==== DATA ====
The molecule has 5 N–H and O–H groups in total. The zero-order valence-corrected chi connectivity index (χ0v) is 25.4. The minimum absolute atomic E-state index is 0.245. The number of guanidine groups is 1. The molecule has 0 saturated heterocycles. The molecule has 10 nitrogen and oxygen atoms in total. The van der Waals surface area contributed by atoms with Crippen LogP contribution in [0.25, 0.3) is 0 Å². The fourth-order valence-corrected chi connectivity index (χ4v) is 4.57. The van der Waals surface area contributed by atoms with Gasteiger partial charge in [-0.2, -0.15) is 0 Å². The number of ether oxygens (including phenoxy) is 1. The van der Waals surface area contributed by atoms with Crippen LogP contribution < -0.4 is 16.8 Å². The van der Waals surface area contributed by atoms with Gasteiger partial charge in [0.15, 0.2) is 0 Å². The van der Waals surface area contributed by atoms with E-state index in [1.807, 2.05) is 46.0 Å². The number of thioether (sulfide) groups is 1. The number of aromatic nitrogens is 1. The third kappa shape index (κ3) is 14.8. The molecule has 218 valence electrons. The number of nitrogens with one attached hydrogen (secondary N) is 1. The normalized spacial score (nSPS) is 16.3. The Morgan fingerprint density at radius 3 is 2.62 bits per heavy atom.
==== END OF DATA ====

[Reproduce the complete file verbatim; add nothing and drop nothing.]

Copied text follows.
The molecule has 5 N–H and O–H groups in total. The zero-order valence-corrected chi connectivity index (χ0v) is 25.4. The minimum absolute atomic E-state index is 0.245. The number of guanidine groups is 1. The molecule has 0 saturated heterocycles. The molecule has 10 nitrogen and oxygen atoms in total. The van der Waals surface area contributed by atoms with Crippen LogP contribution in [0.25, 0.3) is 0 Å². The fourth-order valence-corrected chi connectivity index (χ4v) is 4.57. The van der Waals surface area contributed by atoms with Gasteiger partial charge in [-0.2, -0.15) is 0 Å². The number of ether oxygens (including phenoxy) is 1. The van der Waals surface area contributed by atoms with Crippen LogP contribution < -0.4 is 16.8 Å². The van der Waals surface area contributed by atoms with Gasteiger partial charge in [0.15, 0.2) is 0 Å². The van der Waals surface area contributed by atoms with E-state index in [1.807, 2.05) is 46.0 Å². The number of thioether (sulfide) groups is 1. The number of aromatic nitrogens is 1. The third kappa shape index (κ3) is 14.8. The molecule has 218 valence electrons. The number of nitrogens with one attached hydrogen (secondary N) is 1. The normalized spacial score (nSPS) is 16.3. The Morgan fingerprint density at radius 3 is 2.62 bits per heavy atom.